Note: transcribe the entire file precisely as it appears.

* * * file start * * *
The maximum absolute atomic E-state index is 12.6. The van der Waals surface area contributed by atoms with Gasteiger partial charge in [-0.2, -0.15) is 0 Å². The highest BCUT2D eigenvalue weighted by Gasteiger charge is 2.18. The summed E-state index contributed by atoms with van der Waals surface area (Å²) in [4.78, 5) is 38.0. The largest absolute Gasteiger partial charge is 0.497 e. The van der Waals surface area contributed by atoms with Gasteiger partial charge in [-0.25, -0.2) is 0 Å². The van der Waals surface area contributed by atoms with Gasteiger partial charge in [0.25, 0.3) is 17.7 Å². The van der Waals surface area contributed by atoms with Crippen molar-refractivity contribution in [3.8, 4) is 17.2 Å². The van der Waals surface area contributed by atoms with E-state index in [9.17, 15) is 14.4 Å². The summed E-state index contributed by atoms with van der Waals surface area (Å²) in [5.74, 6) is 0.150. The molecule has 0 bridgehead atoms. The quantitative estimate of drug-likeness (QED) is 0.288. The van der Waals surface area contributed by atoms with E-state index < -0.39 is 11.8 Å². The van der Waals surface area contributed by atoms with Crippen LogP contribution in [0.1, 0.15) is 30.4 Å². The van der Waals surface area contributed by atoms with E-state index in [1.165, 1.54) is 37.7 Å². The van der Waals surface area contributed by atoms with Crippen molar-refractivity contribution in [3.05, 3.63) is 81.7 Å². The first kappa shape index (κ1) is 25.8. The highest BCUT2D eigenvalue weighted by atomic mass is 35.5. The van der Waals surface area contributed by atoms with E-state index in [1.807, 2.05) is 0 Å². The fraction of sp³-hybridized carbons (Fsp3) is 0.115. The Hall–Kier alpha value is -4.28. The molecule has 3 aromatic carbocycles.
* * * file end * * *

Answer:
The maximum absolute atomic E-state index is 12.6. The van der Waals surface area contributed by atoms with Gasteiger partial charge in [-0.2, -0.15) is 0 Å². The highest BCUT2D eigenvalue weighted by Gasteiger charge is 2.18. The summed E-state index contributed by atoms with van der Waals surface area (Å²) in [4.78, 5) is 38.0. The largest absolute Gasteiger partial charge is 0.497 e. The van der Waals surface area contributed by atoms with Gasteiger partial charge in [-0.25, -0.2) is 0 Å². The van der Waals surface area contributed by atoms with Gasteiger partial charge in [0.25, 0.3) is 17.7 Å². The van der Waals surface area contributed by atoms with Crippen molar-refractivity contribution in [3.8, 4) is 17.2 Å². The van der Waals surface area contributed by atoms with E-state index in [9.17, 15) is 14.4 Å². The summed E-state index contributed by atoms with van der Waals surface area (Å²) in [5.74, 6) is 0.150. The molecule has 0 bridgehead atoms. The quantitative estimate of drug-likeness (QED) is 0.288. The van der Waals surface area contributed by atoms with E-state index < -0.39 is 11.8 Å². The van der Waals surface area contributed by atoms with Crippen LogP contribution in [0.1, 0.15) is 30.4 Å². The van der Waals surface area contributed by atoms with E-state index in [1.165, 1.54) is 37.7 Å². The van der Waals surface area contributed by atoms with Crippen molar-refractivity contribution in [3.05, 3.63) is 81.7 Å². The first kappa shape index (κ1) is 25.8. The highest BCUT2D eigenvalue weighted by atomic mass is 35.5. The van der Waals surface area contributed by atoms with E-state index in [1.807, 2.05) is 0 Å². The fraction of sp³-hybridized carbons (Fsp3) is 0.115. The Hall–Kier alpha value is -4.28. The molecule has 3 aromatic carbocycles.